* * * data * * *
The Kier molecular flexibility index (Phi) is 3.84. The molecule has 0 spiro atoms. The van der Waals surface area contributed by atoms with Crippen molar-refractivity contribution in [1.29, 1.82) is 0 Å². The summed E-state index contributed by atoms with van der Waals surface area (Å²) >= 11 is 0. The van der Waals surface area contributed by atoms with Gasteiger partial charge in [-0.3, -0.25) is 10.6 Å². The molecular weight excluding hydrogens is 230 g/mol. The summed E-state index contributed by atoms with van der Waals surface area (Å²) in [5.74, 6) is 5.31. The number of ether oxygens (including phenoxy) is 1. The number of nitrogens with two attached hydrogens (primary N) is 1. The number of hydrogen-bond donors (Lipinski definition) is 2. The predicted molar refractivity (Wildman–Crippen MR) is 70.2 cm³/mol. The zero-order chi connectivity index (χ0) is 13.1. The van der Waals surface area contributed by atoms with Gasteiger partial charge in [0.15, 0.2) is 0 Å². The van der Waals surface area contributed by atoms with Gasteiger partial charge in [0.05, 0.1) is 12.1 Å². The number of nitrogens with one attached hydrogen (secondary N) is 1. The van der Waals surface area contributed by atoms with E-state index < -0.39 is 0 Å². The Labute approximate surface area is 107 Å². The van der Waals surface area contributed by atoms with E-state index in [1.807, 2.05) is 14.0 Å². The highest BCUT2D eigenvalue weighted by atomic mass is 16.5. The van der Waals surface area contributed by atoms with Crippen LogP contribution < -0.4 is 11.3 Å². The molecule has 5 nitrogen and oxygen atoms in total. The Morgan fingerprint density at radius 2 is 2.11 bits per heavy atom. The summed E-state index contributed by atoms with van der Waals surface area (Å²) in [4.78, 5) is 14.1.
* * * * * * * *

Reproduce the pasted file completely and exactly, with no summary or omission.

The Kier molecular flexibility index (Phi) is 3.84. The molecule has 0 spiro atoms. The van der Waals surface area contributed by atoms with Crippen molar-refractivity contribution in [1.29, 1.82) is 0 Å². The summed E-state index contributed by atoms with van der Waals surface area (Å²) >= 11 is 0. The van der Waals surface area contributed by atoms with Gasteiger partial charge in [-0.3, -0.25) is 10.6 Å². The molecular weight excluding hydrogens is 230 g/mol. The summed E-state index contributed by atoms with van der Waals surface area (Å²) in [5.74, 6) is 5.31. The number of ether oxygens (including phenoxy) is 1. The number of nitrogens with two attached hydrogens (primary N) is 1. The number of hydrogen-bond donors (Lipinski definition) is 2. The predicted molar refractivity (Wildman–Crippen MR) is 70.2 cm³/mol. The zero-order chi connectivity index (χ0) is 13.1. The van der Waals surface area contributed by atoms with Gasteiger partial charge in [0.15, 0.2) is 0 Å². The van der Waals surface area contributed by atoms with Gasteiger partial charge in [0.05, 0.1) is 12.1 Å². The number of nitrogens with one attached hydrogen (secondary N) is 1. The van der Waals surface area contributed by atoms with E-state index < -0.39 is 0 Å². The Labute approximate surface area is 107 Å². The van der Waals surface area contributed by atoms with E-state index in [1.807, 2.05) is 14.0 Å². The highest BCUT2D eigenvalue weighted by atomic mass is 16.5. The van der Waals surface area contributed by atoms with Crippen LogP contribution < -0.4 is 11.3 Å². The molecule has 5 nitrogen and oxygen atoms in total. The Morgan fingerprint density at radius 2 is 2.11 bits per heavy atom. The summed E-state index contributed by atoms with van der Waals surface area (Å²) in [4.78, 5) is 14.1.